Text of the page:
Socio-Economic Report: Myanmar Living Conditions Survey
About the report
The Socio-economic Report is the third and final report in a series of analytical reports based on the 2017 Myanmar Living Conditions Survey (MLCS). It is preceded by the Key Indicators Report, which looked at living conditions over time, and the Poverty Report, which provided updated estimates of poverty in Myanmar.
The current report explores both monetary and non-monetary poverty and welfare in greater detail. In particular, the report looks closely at differences across consumption quintiles in order to provide a more nuanced picture of welfare in Myanmar. It also identifies significant correlates of poverty in its many dimensions.
The 2017 MLCS was conducted from December 2016 to December 2017 and is representative of the Union, urban and rural areas, states/regions, and the Union Territory.
The poor face greater barriers to continuing education compared to the non-poor.
Child enrollment in primary school is nearly universal in both urban and rural areas, but transition to middle and high school is low, especially in rural areas.
Household finances and educational costs are the main reasons for dropout, particularly for poor children, who are on average twice as likely as non-poor children to leave schooling.
Limited access to secondary schools, especially high schools, has contributed to large requisite costs to attend high school, which many of the poor and even non-poor have difficulty financing.
Access to comprehensive healthcare and other basic services is limited in rural areas, where 87 percent of the poor reside.
The poor are significantly less likely than the non-poor to live near a public or private hospital. Although health centers have filled in some of the gaps in healthcare provision, the services available at these facilities are largely restricted to primary care.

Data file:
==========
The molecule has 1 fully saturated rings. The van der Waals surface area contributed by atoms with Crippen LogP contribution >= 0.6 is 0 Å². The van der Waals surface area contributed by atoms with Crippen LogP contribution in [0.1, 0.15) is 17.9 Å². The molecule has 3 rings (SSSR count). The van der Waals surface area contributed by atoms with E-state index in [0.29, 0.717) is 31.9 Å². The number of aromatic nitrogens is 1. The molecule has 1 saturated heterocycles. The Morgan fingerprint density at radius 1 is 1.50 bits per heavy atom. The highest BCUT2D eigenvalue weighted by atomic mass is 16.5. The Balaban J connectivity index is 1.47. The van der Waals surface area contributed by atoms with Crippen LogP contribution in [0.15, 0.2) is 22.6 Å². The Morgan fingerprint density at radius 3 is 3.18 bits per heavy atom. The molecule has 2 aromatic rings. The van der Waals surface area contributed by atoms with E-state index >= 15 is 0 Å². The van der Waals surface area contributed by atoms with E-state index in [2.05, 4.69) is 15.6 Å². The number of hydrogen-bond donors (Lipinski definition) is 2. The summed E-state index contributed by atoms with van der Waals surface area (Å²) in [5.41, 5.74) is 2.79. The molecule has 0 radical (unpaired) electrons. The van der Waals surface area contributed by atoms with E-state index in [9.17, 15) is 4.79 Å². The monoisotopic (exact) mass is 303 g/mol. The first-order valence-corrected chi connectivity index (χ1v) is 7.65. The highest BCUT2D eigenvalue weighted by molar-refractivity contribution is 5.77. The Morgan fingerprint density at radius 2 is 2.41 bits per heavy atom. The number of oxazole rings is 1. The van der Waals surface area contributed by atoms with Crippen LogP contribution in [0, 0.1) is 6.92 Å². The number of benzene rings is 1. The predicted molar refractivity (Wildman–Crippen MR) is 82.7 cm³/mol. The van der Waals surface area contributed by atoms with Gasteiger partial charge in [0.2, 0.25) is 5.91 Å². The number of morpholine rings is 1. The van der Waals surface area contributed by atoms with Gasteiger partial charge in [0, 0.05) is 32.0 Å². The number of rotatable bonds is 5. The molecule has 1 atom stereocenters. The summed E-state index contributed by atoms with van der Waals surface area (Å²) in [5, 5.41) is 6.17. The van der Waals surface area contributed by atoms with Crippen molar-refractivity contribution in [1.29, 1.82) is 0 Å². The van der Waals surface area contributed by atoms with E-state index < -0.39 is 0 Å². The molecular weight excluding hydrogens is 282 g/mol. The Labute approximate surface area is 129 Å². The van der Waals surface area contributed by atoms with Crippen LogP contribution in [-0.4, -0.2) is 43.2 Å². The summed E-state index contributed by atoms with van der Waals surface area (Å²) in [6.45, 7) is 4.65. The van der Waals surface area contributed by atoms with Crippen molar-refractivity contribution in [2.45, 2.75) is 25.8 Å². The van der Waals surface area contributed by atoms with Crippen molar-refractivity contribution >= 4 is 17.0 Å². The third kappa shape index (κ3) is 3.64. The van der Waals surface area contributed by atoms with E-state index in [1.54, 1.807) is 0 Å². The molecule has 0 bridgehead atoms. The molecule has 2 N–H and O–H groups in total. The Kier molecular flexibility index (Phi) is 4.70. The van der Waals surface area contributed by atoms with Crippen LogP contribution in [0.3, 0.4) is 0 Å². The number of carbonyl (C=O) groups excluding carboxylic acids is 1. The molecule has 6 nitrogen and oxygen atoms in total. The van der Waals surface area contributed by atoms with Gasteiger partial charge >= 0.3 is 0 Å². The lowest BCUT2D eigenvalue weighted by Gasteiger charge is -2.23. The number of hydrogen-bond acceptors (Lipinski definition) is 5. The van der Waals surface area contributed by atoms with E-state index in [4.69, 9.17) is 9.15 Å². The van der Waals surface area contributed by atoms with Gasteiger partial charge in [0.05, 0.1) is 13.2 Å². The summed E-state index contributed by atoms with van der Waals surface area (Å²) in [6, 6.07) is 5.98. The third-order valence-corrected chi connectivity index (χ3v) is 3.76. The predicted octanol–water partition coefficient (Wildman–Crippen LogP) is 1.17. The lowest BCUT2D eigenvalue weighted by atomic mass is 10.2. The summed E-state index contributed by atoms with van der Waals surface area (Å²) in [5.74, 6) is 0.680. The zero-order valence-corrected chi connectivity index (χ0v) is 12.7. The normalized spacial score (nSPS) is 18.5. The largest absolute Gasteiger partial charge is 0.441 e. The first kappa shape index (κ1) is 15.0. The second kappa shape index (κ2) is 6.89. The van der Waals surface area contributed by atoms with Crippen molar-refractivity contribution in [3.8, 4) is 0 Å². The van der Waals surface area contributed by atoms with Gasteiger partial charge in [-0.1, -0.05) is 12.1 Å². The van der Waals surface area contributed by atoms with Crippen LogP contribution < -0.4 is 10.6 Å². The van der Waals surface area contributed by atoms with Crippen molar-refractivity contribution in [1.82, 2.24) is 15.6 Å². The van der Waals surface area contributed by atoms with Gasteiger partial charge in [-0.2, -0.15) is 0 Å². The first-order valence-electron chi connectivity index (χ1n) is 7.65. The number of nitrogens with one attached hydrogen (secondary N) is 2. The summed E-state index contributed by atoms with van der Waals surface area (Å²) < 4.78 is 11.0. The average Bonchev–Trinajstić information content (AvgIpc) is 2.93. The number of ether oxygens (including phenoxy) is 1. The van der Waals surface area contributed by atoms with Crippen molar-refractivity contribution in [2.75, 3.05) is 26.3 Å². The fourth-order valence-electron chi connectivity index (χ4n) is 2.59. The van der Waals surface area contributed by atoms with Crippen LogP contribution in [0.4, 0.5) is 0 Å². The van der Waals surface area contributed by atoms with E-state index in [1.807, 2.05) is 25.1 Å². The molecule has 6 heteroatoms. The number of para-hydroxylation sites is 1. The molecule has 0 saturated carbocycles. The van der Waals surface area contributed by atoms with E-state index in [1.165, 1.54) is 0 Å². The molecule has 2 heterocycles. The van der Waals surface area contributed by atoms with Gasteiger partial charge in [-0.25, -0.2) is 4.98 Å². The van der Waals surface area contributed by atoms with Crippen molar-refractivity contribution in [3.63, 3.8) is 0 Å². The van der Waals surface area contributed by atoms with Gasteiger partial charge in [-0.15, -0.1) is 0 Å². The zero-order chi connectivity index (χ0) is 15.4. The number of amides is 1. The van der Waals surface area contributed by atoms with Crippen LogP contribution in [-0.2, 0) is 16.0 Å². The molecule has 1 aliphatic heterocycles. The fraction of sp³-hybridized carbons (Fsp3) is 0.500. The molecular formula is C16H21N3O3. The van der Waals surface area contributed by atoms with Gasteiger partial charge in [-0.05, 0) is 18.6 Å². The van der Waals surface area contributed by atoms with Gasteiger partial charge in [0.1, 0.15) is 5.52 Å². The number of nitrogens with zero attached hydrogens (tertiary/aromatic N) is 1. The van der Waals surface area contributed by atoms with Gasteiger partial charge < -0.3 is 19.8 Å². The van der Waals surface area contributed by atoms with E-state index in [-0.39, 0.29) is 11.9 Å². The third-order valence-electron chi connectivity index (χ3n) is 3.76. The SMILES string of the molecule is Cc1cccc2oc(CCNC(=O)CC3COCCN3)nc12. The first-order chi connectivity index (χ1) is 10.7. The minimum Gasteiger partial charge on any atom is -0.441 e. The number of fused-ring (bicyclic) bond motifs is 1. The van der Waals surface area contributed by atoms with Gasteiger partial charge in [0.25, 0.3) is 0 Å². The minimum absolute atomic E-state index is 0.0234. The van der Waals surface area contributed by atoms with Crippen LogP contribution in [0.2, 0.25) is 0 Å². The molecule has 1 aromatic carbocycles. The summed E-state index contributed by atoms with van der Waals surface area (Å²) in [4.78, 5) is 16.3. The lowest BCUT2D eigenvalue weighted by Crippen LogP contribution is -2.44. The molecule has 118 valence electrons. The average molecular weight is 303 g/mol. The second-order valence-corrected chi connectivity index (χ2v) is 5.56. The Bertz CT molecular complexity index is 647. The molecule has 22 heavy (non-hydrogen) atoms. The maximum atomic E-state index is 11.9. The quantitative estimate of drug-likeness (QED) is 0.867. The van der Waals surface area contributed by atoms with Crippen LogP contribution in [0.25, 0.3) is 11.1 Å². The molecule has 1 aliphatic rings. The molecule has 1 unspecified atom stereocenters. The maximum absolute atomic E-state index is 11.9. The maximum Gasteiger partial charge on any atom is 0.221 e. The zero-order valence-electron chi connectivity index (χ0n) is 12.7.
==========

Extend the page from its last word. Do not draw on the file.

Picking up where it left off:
Access to improved sources of drinking water, sanitation facilities, and clean sources of energy are relatively limited among the poor. Poor households also face greater barriers in connecting to the public grid due to issues of both affordability and accessibility.
Usage of formal financial services is generally low across Myanmar, but particularly among poor households.
Despite reasonable physical access to formal financial institutions, less than a fifth of households have a bank account, and while borrowing activity is high, most loans are taken from informal sources. Account ownership and formal sector borrowing are particularly low among poor households.
Lower welfare is associated with a lower likelihood of having the liquidity or savings to cope with negative income shocks. Instead, many poor and vulnerable households resort to loans, which are overwhelmingly from informal sources.
Agriculture and allied activities remain the primary source of employment and income for most of the population, especially the poor, but are associated with low productivity and returns.
More than half of the employed labor force work in agriculture and 64 percent of households earn income from agricultural activities. The poor are significantly more likely than the non-poor to be engaged in agriculture.
Compared to non-agricultural activities, agricultural activities – particularly wage labor in agriculture – are associated with lower returns: On average, earnings from agricultural activities account for just 22 percent of total household income.
Agricultural productivity in Myanmar is low compared to other countries in the region, and a lack of technology such as irrigation, fertilizer, and machinery is strongly correlated with low crop yields.
Geographical variation in per capita income can largely be attributed to differences in engagement in, and income from non-farm businesses and non-agricultural labor.
Seasonal labor and gender roles have resulted in sizable labor underutilization within the working-age population.
Seasonal and casual labor, primarily in the agricultural sector, has contributed to substantial time-related underemployment, particularly among the poor. While some have relied on migration to find temporary, mostly unskilled work elsewhere, others continue to struggle with unmet employment demands.
Women are 30 percent less likely than men to be in the labor force, and housework and child care present significant barriers for female labor force participation. Many women out of the labor force desire work but face limitations in availability or ability to search for a job.